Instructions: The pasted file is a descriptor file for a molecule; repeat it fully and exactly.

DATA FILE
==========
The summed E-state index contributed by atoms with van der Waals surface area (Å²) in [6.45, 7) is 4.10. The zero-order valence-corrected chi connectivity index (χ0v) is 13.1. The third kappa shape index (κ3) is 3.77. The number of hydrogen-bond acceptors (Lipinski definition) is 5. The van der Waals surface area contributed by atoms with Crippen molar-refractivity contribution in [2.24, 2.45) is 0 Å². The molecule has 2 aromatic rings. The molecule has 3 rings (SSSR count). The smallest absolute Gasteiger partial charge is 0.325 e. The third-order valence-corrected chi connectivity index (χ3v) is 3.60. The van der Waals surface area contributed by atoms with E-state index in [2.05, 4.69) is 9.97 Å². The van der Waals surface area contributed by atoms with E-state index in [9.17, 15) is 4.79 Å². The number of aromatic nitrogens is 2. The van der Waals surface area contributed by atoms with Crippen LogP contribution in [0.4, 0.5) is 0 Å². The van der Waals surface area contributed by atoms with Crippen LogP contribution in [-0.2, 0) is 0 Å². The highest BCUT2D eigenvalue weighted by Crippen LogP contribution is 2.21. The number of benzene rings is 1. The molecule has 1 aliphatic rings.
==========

The summed E-state index contributed by atoms with van der Waals surface area (Å²) in [6.45, 7) is 4.10. The zero-order valence-corrected chi connectivity index (χ0v) is 13.1. The third kappa shape index (κ3) is 3.77. The number of hydrogen-bond acceptors (Lipinski definition) is 5. The van der Waals surface area contributed by atoms with Crippen molar-refractivity contribution in [2.24, 2.45) is 0 Å². The molecule has 2 aromatic rings. The molecule has 3 rings (SSSR count). The smallest absolute Gasteiger partial charge is 0.325 e. The third-order valence-corrected chi connectivity index (χ3v) is 3.60. The van der Waals surface area contributed by atoms with E-state index in [2.05, 4.69) is 9.97 Å². The van der Waals surface area contributed by atoms with E-state index in [9.17, 15) is 4.79 Å². The number of aromatic nitrogens is 2. The van der Waals surface area contributed by atoms with Crippen LogP contribution in [0.4, 0.5) is 0 Å². The van der Waals surface area contributed by atoms with Crippen LogP contribution in [-0.2, 0) is 0 Å². The highest BCUT2D eigenvalue weighted by Crippen LogP contribution is 2.21. The number of benzene rings is 1. The molecule has 1 aliphatic rings.